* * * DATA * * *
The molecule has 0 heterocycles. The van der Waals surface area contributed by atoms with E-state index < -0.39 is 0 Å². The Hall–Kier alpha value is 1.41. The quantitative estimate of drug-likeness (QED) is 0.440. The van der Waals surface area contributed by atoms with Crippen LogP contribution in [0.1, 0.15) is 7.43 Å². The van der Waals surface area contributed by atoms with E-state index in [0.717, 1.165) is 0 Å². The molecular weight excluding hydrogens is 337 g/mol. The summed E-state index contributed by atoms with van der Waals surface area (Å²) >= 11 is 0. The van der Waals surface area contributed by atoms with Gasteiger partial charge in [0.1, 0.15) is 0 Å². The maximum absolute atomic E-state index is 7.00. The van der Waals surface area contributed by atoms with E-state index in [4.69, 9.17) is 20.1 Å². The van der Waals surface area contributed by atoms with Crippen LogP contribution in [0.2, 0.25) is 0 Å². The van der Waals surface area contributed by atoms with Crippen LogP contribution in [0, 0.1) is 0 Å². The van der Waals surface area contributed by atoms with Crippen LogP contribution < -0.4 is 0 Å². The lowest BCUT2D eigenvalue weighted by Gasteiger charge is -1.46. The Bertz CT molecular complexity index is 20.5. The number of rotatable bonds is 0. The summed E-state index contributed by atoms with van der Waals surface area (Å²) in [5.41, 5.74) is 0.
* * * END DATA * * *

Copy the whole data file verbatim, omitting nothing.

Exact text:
The molecule has 0 heterocycles. The van der Waals surface area contributed by atoms with E-state index < -0.39 is 0 Å². The Hall–Kier alpha value is 1.41. The quantitative estimate of drug-likeness (QED) is 0.440. The van der Waals surface area contributed by atoms with Crippen LogP contribution in [0.1, 0.15) is 7.43 Å². The van der Waals surface area contributed by atoms with E-state index in [0.717, 1.165) is 0 Å². The molecular weight excluding hydrogens is 337 g/mol. The summed E-state index contributed by atoms with van der Waals surface area (Å²) >= 11 is 0. The van der Waals surface area contributed by atoms with Gasteiger partial charge in [0.1, 0.15) is 0 Å². The maximum absolute atomic E-state index is 7.00. The van der Waals surface area contributed by atoms with E-state index in [4.69, 9.17) is 20.1 Å². The van der Waals surface area contributed by atoms with Crippen LogP contribution in [0.2, 0.25) is 0 Å². The van der Waals surface area contributed by atoms with Crippen LogP contribution in [0, 0.1) is 0 Å². The van der Waals surface area contributed by atoms with Crippen LogP contribution < -0.4 is 0 Å². The lowest BCUT2D eigenvalue weighted by Gasteiger charge is -1.46. The Bertz CT molecular complexity index is 20.5. The number of rotatable bonds is 0. The summed E-state index contributed by atoms with van der Waals surface area (Å²) in [5.41, 5.74) is 0.